10h30 - 12h10
Forecasting Demand in Networks Using Path Choice Data
In many applications, for example, revenue management and traffic simulation, it is important to forecast demand. In this talk we focus on models that allow to forecast users’ path choices in networks. Discrete choice models are often used for this purpose and they specify the probability that a given individual chooses an option among a set of alternatives as a function of attributes. The parameters of the models can be estimated by maximum likelihood using data on observed path choices. An important challenge associated with predicting path choices in networks is the large number path alternatives connecting each node pair.
In this talk we first provide an introduction to discrete choice modeling and maximum likelihood estimation. Second, we present how the path choice problem can be conveniently modeled as a parametric Markov decision process where the transition probabilities are given by a discrete choice model. The resulting model is based on arcs and does not require any sampling of path alternatives. In some cases, the choice probabilities can be computed by solving linear systems which makes the model computationally attractive. We provide illustrations using several different real data sets.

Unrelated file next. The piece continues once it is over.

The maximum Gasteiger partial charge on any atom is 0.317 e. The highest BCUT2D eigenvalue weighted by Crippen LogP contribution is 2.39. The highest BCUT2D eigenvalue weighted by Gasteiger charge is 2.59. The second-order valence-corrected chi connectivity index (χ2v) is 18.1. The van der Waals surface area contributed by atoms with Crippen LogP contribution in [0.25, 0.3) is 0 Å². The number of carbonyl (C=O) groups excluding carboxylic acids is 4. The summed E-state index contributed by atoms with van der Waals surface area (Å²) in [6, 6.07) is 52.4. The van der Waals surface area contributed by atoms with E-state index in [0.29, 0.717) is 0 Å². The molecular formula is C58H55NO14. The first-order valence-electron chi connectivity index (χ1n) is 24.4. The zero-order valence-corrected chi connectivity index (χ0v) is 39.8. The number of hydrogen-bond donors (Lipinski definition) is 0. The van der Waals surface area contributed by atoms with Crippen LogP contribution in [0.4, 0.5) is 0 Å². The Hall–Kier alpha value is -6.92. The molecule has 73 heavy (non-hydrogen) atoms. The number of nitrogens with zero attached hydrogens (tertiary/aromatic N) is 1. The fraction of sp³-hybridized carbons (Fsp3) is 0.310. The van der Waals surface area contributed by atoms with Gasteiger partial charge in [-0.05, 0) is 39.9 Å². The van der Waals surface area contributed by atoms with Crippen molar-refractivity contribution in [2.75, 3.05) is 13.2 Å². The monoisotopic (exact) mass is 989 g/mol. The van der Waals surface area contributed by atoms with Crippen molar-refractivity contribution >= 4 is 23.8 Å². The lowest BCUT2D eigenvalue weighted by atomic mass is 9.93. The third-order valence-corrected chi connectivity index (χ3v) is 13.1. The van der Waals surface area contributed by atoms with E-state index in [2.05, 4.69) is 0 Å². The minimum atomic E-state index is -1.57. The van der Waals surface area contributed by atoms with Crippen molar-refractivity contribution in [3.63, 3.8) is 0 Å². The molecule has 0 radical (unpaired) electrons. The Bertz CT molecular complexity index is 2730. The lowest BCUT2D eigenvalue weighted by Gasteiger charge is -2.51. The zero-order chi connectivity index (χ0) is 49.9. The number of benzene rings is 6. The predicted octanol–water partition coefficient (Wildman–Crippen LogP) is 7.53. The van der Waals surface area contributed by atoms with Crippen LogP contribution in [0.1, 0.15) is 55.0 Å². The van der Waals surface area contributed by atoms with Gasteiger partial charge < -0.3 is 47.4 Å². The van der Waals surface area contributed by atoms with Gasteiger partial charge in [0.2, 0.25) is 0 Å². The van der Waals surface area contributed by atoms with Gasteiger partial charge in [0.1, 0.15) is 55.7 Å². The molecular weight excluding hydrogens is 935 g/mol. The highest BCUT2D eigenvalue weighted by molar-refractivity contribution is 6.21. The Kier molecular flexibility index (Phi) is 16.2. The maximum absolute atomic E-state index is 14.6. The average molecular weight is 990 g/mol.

This talk is based on joint work with Fabian Bastin, Mogens Fosgerau, Anders Karlström, Tien Mai and Maëlle Zimmermann.